As many of you are aware, the 8th May 2023 will be yet another bank holiday in the UK to mark King Charles III’s Coronation. However, are all employees automatically entitled to the extra day off? Here’s what you need to know:
Essentially, UK law requires that all full time employees are entitled to a minimum of 28 days (or 5.6 weeks) of annual leave in each holiday year. A business can determine when that leave year should commence and end.
Employees don’t have an automatic right to the extra day off. Whether or not an employee has the right to the extra day off will depend entirely on the exact wording of their employment contract. Their contract could be drafted in one of the following three ways: One may simply state that employees are entitled to statutory holiday which is already inclusive of public holidays (i.e. 5.6 weeks inclusive of public holidays). In this case, you can require employees to work on 8 May 2023 in the usual way.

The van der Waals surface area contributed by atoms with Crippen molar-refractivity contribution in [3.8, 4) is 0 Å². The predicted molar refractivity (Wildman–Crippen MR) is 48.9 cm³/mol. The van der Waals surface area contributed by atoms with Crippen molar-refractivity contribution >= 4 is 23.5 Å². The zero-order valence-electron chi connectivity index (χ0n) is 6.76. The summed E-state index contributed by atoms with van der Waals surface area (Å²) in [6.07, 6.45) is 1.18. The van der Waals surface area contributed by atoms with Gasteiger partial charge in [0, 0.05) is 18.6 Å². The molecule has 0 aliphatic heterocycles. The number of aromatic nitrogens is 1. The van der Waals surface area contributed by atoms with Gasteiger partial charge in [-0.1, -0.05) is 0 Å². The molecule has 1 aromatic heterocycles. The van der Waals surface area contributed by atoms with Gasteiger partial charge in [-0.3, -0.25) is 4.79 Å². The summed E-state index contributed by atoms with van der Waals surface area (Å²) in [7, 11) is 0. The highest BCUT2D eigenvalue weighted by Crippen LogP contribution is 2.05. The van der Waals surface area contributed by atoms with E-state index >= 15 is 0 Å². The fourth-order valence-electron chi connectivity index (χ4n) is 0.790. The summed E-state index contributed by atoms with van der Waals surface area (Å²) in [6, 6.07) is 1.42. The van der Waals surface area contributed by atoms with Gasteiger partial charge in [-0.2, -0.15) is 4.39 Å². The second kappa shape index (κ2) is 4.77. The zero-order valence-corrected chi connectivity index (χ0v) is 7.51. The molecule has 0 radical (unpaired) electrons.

Alternatively, your contract or policies may state that the employee is entitled to 5.6 weeks holiday plus the usual 8 public holidays which are recognised in England and Wales. In this case, you can adopt the position that the 8 May 2023 holiday is not one of the 8 standard public holidays, in which case the employee can be required to work.
However, if the contract states that the employee is entitled to all public holidays or does not limit this to the ‘usual’ bank holidays, in addition to 5.6 weeks’ leave, the employee could claim 8 May 2023 as an additional holiday.
Regardless of the technical entitlement to the extra day off in a contract, many employers will still offer staff the day off. If they do so however, employers should always communicate this message clearly (explaining that this is a unique, one-off occasion) and to apply consistency.
For further advice on any employment law related enquiry, do contact our specialist team on 01792 468684 or email email@example.com.